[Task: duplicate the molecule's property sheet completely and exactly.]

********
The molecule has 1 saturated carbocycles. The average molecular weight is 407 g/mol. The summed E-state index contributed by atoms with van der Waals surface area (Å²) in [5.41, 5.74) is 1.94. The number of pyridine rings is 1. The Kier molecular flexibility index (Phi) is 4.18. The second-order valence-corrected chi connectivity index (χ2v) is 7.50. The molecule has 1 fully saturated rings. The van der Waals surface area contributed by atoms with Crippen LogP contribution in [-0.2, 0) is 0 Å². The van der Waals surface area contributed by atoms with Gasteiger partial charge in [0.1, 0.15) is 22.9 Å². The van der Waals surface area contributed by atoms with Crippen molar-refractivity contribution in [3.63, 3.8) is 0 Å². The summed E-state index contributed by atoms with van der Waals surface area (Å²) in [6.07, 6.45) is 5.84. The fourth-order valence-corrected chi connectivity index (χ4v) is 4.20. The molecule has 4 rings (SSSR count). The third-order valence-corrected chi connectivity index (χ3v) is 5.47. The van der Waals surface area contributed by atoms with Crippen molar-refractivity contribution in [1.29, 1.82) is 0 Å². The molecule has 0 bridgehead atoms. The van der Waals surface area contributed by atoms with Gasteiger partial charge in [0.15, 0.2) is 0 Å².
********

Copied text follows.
The molecule has 1 saturated carbocycles. The average molecular weight is 407 g/mol. The summed E-state index contributed by atoms with van der Waals surface area (Å²) in [5.41, 5.74) is 1.94. The number of pyridine rings is 1. The Kier molecular flexibility index (Phi) is 4.18. The second-order valence-corrected chi connectivity index (χ2v) is 7.50. The molecule has 1 fully saturated rings. The van der Waals surface area contributed by atoms with Crippen LogP contribution in [-0.2, 0) is 0 Å². The van der Waals surface area contributed by atoms with Gasteiger partial charge in [0.1, 0.15) is 22.9 Å². The van der Waals surface area contributed by atoms with Crippen molar-refractivity contribution in [3.63, 3.8) is 0 Å². The summed E-state index contributed by atoms with van der Waals surface area (Å²) in [6.07, 6.45) is 5.84. The fourth-order valence-corrected chi connectivity index (χ4v) is 4.20. The molecule has 4 rings (SSSR count). The third-order valence-corrected chi connectivity index (χ3v) is 5.47. The van der Waals surface area contributed by atoms with Crippen molar-refractivity contribution in [1.29, 1.82) is 0 Å². The molecule has 0 bridgehead atoms. The van der Waals surface area contributed by atoms with Gasteiger partial charge in [0.15, 0.2) is 0 Å².